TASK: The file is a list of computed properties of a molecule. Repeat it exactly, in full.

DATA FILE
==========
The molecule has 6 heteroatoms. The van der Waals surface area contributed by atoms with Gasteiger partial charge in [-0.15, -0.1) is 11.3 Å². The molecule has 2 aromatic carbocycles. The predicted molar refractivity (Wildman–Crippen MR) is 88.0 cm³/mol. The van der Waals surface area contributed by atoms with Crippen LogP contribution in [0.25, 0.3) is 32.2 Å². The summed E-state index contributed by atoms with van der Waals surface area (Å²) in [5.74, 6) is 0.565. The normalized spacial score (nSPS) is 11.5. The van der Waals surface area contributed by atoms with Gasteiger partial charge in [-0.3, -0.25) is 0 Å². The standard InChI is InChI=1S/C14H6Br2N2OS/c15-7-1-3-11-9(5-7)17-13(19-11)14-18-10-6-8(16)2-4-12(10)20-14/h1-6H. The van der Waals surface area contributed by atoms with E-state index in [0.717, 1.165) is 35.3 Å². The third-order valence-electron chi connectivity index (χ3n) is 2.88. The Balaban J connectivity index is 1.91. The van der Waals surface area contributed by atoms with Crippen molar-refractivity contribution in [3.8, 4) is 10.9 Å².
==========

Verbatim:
The molecule has 6 heteroatoms. The van der Waals surface area contributed by atoms with Gasteiger partial charge in [-0.15, -0.1) is 11.3 Å². The molecule has 2 aromatic carbocycles. The predicted molar refractivity (Wildman–Crippen MR) is 88.0 cm³/mol. The van der Waals surface area contributed by atoms with Crippen LogP contribution in [0.25, 0.3) is 32.2 Å². The summed E-state index contributed by atoms with van der Waals surface area (Å²) in [5.74, 6) is 0.565. The normalized spacial score (nSPS) is 11.5. The van der Waals surface area contributed by atoms with Gasteiger partial charge in [-0.3, -0.25) is 0 Å². The standard InChI is InChI=1S/C14H6Br2N2OS/c15-7-1-3-11-9(5-7)17-13(19-11)14-18-10-6-8(16)2-4-12(10)20-14/h1-6H. The van der Waals surface area contributed by atoms with E-state index in [0.717, 1.165) is 35.3 Å². The third-order valence-electron chi connectivity index (χ3n) is 2.88. The Balaban J connectivity index is 1.91. The van der Waals surface area contributed by atoms with Crippen molar-refractivity contribution in [3.8, 4) is 10.9 Å².